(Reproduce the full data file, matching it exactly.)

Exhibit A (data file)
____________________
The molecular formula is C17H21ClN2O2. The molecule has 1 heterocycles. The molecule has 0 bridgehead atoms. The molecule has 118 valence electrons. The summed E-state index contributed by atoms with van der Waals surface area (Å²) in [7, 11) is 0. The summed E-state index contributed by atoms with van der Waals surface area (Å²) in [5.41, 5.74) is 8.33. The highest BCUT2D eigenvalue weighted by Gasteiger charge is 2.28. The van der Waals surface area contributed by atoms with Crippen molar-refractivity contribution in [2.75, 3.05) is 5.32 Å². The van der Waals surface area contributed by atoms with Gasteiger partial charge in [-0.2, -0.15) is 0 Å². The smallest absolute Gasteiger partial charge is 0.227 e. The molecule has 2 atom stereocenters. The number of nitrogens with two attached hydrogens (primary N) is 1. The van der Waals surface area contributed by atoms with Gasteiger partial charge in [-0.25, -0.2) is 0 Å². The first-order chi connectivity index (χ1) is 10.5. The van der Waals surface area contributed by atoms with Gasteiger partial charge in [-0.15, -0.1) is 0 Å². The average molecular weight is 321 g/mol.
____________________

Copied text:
The molecular formula is C17H21ClN2O2. The molecule has 1 heterocycles. The molecule has 0 bridgehead atoms. The molecule has 118 valence electrons. The summed E-state index contributed by atoms with van der Waals surface area (Å²) in [7, 11) is 0. The summed E-state index contributed by atoms with van der Waals surface area (Å²) in [5.41, 5.74) is 8.33. The highest BCUT2D eigenvalue weighted by Gasteiger charge is 2.28. The van der Waals surface area contributed by atoms with Crippen molar-refractivity contribution in [2.75, 3.05) is 5.32 Å². The van der Waals surface area contributed by atoms with Gasteiger partial charge in [-0.2, -0.15) is 0 Å². The smallest absolute Gasteiger partial charge is 0.227 e. The molecule has 2 atom stereocenters. The number of nitrogens with two attached hydrogens (primary N) is 1. The van der Waals surface area contributed by atoms with Gasteiger partial charge in [-0.25, -0.2) is 0 Å². The first-order chi connectivity index (χ1) is 10.5. The van der Waals surface area contributed by atoms with Gasteiger partial charge in [-0.15, -0.1) is 0 Å². The average molecular weight is 321 g/mol.